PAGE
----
Saturday, June 04, 2022

Fossil Fuels and Sustainable Goals

 Less than eight years away, 2030 is the year in which climate scientists say global emissions need to be half what they are today if we are to avoid the worst impacts of climate change. It is also the year where governments are forecast to have produced 240% more coal, 57% more oil and 71% more gas than is consistent with holding global temperatures at 1.5ºC.

This article by Freddie Daley, a research associate at the University of Sussex and co-author of ‘Fuelling Failure: How coal, oil and gas sabotage all seventeen Sustainable Development Goals’ casts serious doubts on the future of the planet. Progress towards the SDGs will be extremely difficult in a warming world. Sustainable development and tackling climate change are inextricably linked. We cannot achieve one without the other, and failure in addressing one undermines the other. 

Exploration, extraction, refining, transportation and combustion of fossil fuels are undermining both our climate and every single SDG.

The latest IPCC report stated that around 40% of humanity are “highly vulnerable” to the impacts of climate change. Amongst this already large section of the global population, there are approximately one billion children - nearly half of all the children on Earth - who are deemed “extremely high risk” to the impacts of climate change.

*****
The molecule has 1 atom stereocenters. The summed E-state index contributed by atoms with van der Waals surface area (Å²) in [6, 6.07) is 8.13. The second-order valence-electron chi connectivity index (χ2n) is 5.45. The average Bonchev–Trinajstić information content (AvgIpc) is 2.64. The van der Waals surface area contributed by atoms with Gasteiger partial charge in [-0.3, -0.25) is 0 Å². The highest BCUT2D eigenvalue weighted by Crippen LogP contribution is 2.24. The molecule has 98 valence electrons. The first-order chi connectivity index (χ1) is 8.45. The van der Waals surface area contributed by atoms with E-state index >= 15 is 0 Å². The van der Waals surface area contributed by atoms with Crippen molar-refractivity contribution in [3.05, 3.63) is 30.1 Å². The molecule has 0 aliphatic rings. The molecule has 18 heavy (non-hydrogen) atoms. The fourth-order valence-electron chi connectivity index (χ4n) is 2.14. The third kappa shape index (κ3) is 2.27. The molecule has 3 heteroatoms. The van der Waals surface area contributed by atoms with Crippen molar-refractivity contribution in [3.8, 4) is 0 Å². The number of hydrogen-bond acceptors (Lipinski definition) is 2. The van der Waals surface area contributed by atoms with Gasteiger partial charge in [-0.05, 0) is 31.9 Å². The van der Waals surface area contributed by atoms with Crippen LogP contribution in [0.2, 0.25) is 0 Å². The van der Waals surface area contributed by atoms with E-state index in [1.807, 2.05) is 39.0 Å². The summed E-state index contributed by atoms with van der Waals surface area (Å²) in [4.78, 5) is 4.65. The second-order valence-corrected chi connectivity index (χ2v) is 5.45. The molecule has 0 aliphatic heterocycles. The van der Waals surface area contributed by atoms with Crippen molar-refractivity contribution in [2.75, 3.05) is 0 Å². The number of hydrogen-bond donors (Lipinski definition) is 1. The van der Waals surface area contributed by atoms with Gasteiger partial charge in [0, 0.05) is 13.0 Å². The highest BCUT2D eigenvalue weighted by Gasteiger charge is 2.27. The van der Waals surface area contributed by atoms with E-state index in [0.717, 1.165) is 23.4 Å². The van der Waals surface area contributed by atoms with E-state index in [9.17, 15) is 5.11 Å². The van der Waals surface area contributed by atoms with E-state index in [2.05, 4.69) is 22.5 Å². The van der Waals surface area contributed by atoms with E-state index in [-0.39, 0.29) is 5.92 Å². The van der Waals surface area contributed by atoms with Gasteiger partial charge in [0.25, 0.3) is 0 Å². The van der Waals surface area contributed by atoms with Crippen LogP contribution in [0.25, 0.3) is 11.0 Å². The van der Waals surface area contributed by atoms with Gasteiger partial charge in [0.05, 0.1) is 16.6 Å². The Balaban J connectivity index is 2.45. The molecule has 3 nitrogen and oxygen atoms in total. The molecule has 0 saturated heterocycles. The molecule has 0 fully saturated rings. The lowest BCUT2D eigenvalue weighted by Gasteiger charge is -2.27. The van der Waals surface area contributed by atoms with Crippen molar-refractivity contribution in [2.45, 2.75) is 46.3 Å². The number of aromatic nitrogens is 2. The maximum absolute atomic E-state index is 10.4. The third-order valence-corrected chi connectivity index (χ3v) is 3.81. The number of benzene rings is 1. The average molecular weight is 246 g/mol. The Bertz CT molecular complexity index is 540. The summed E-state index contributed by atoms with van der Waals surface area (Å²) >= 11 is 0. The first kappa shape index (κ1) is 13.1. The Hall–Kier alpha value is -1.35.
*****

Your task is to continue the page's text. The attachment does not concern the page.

Terms like “highly vulnerable” and “extremely high risk” fail to illustrate the everyday experience of the crisis that is unfolding.

Last month temperatures in Pakistan and India topped 50°C, driving power outages, water insecurity and even flash floods from melting glaciers. 

The longer states wait to phase out fossil fuels, the more suffering will ensue. Sky-high fossil fuel prices have provided bumper profits for oil and gas majors, while many are struggling to make ends meet.

How coal, oil and gas sabotage sustainable development goals (

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